Lapeer, St. Clair counties each report

two more deaths in the past week


TRI-CITY AREA — The rapid rate of new COVID-19 cases continues to cause concern among local health officials.

“As of Monday, November 9, the county is experiencing a record 9.5% positivity rate. Due to the increase in people infected, the current level of new cases per day in November represents a 144% increase compared to the number of new cases per day reported in October,” the St. Clair County Health Department said in a release.

“The impact and rate of these changes is already considerably more than a week ago.”

As of Monday, St. Clair County had 1,015 active cases of COVID-19 and two deaths had been reported in the past week.

In Lapeer County, 160 new cases have been confirmed in the past week, from Nov. 3-9. The age range of those infected is eight months to 100 years. There’s been two additional deaths in that time frame as well. The 39 people that have died from the virus range in age from 43 to 96 years.

COVID-19 cases continue to be reported in local school buildings as well. In the past week, Imlay City Schools has announced probable and confirmed cases at the middle and high schools and within their transportation department. In Dryden, 22 students from the high school remain in quarantine until Nov. 16 due to a positive case there.

On Monday, the state’s School-Related Outbreak Reporting showed Imlay City’s Weston Elementary School as having three cases among preschool staff and four cases among students and staff at Imlay City High School. The preschool case was first reported by the district in late October.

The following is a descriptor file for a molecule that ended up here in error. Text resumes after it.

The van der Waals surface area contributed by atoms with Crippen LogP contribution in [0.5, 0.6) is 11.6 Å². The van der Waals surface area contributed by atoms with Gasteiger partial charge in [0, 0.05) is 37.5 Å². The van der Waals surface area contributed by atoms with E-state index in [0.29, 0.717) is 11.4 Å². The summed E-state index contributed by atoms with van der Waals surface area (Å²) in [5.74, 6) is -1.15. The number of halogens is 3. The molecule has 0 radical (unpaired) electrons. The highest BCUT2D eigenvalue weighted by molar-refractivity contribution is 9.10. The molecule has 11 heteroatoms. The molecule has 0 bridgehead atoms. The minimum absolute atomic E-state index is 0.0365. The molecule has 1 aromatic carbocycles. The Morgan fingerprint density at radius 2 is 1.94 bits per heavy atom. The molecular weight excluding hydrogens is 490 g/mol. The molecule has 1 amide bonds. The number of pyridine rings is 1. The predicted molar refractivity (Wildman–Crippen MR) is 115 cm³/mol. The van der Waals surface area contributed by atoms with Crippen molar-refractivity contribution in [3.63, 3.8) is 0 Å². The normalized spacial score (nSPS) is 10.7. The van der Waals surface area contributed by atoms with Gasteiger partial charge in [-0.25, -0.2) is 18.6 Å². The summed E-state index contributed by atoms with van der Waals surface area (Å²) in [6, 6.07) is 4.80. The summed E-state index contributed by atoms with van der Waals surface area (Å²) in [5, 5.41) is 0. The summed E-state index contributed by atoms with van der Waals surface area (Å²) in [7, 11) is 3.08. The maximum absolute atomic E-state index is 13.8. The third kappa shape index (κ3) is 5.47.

State officials have said their school-related outbreak reporting is not necessarily all encompassing. Anyone who was exposed to the virus outside of the school setting and who isn’t believed to have spread it within the school is not included in the state data.

Both counties’ health departments said it continues to be difficult for them perform contact tracing or investigate sources of infection.

To that end, health officials are asking area residents to be aware of and follow general recommendations if they or a family member become ill.

•Do not work while ill, regardless of whether you have had a COVID-19 test or not. Assume you have COVID-19 until you KNOW otherwise.

•If you think or know you have COVID-19, remain in isolation for the full 10 days even if you are feeling better.

•If exposed, stay in quarantine to the best of your ability for 14 days, and make every effort to avoid contact with others during this time.

•You can resume normal activities when 10 days have passed since symptoms started (or test date if no symptoms), you are fever-free for 24 hours, and your symptoms have improved.

•If you experience difficulty breathing, shortness of breath or chest pain call 9-1-1 and go to your nearest emergency room.

Dr. Annette Mercatante, St Clair County’s Medical Health Officer explained, “In these weeks or months between high transmission rates and the release of a vaccine, we simply have to deal with this reality. Remember what is making you mildly ill can be life threatening to someone else. These difficult times will get better, but we have to work together to minimize the impact of this on our community and economy. And we have to act now.”